I didn’t want to place too much pressure on myself to, say, “finish my novel” or “write 5,000 words a day”, because that would have sucked the fun out of the Fellowship. Having previously won NaNoWriMo, I knew I could write 2,000 words a day for a sustained period, but I was surprised at how having more time to write didn’t necessarily increase output. I’m going to claim that it was higher quality than NaNoWriMo writing though. A low bar I’m willing to jump over. But I did manage to write 20,000 words, do some plotting, create a few characters, outline several chapters for the future, review a couple of books, and come up with two plots for other projects, so it felt productive.
On the first weekend of my Fellowship the KSP Writers’ Centre held their open day. It was a fun event and well attended despite the threats of rain. As the above photo shows, I was asked to do a reading for the event on behalf of one of my writing groups. I read Werespoon by my fellow Fantasy Sci-Fi Horror group author Anne Forbes. Gillian Clarke read on behalf of my other author group, the Thursday Night group.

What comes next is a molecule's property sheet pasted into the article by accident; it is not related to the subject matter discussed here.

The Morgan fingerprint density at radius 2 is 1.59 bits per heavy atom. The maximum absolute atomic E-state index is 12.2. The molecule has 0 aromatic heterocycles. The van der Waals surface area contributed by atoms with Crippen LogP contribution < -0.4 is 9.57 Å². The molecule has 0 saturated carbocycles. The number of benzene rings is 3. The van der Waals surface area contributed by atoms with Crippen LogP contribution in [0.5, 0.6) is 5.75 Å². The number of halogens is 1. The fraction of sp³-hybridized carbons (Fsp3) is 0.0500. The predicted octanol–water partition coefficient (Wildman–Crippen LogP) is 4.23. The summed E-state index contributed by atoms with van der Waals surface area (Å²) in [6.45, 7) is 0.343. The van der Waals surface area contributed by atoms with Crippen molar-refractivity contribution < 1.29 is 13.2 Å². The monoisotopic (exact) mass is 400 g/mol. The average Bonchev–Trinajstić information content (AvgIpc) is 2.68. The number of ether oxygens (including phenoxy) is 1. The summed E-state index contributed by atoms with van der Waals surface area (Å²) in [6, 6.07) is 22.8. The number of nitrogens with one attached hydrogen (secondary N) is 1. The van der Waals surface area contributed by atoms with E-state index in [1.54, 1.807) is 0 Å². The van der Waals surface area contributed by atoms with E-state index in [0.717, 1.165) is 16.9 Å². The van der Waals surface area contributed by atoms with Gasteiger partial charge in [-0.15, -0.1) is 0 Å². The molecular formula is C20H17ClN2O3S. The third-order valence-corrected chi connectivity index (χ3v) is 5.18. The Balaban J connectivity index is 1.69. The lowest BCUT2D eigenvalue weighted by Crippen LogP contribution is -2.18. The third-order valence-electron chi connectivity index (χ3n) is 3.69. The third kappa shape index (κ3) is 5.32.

Another thing that made me feel authorly was mingling with other authors.
Surrounded by other authors
Writing is generally regarded as a lonely occupation. Well, unless you take your laptop to a coffee shop so you can tell anyone who has the misfortune of coming too close that you’re an author and that sitting in a coffee shop telling people about your WIP counts as writing. The KSP cabins were decidedly setup for writing. On your own. Uninterrupted. I brought a guitar. But I still managed to hang out with other authors.